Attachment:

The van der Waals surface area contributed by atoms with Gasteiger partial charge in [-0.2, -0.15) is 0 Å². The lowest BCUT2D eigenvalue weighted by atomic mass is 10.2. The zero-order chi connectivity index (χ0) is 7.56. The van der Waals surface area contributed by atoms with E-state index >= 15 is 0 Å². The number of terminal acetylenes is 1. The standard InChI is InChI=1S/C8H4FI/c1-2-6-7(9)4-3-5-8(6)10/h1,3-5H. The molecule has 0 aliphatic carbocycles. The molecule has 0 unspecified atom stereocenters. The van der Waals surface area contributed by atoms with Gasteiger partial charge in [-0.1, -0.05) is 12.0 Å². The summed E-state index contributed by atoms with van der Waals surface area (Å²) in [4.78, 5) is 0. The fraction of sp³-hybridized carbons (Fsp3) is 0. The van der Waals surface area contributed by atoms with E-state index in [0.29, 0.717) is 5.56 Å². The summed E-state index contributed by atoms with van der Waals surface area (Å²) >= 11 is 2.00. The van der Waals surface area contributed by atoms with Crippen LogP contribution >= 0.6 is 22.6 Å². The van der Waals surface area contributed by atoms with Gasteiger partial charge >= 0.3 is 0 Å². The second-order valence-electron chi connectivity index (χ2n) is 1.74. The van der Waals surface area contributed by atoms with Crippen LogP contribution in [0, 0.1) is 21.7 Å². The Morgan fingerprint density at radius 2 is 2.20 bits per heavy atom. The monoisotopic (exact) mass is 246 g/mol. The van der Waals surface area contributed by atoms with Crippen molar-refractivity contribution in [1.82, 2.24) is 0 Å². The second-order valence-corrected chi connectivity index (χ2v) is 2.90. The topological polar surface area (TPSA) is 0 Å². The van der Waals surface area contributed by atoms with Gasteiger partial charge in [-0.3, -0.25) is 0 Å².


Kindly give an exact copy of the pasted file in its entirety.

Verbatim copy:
The van der Waals surface area contributed by atoms with Gasteiger partial charge in [-0.2, -0.15) is 0 Å². The lowest BCUT2D eigenvalue weighted by atomic mass is 10.2. The zero-order chi connectivity index (χ0) is 7.56. The van der Waals surface area contributed by atoms with E-state index >= 15 is 0 Å². The number of terminal acetylenes is 1. The standard InChI is InChI=1S/C8H4FI/c1-2-6-7(9)4-3-5-8(6)10/h1,3-5H. The molecule has 0 aliphatic carbocycles. The molecule has 0 unspecified atom stereocenters. The van der Waals surface area contributed by atoms with Gasteiger partial charge in [-0.1, -0.05) is 12.0 Å². The summed E-state index contributed by atoms with van der Waals surface area (Å²) in [4.78, 5) is 0. The fraction of sp³-hybridized carbons (Fsp3) is 0. The van der Waals surface area contributed by atoms with E-state index in [0.29, 0.717) is 5.56 Å². The summed E-state index contributed by atoms with van der Waals surface area (Å²) >= 11 is 2.00. The van der Waals surface area contributed by atoms with Crippen LogP contribution >= 0.6 is 22.6 Å². The van der Waals surface area contributed by atoms with Gasteiger partial charge >= 0.3 is 0 Å². The second-order valence-electron chi connectivity index (χ2n) is 1.74. The van der Waals surface area contributed by atoms with Crippen LogP contribution in [0, 0.1) is 21.7 Å². The Morgan fingerprint density at radius 2 is 2.20 bits per heavy atom. The monoisotopic (exact) mass is 246 g/mol. The van der Waals surface area contributed by atoms with Crippen molar-refractivity contribution in [1.82, 2.24) is 0 Å². The second-order valence-corrected chi connectivity index (χ2v) is 2.90. The topological polar surface area (TPSA) is 0 Å². The van der Waals surface area contributed by atoms with Gasteiger partial charge in [-0.3, -0.25) is 0 Å².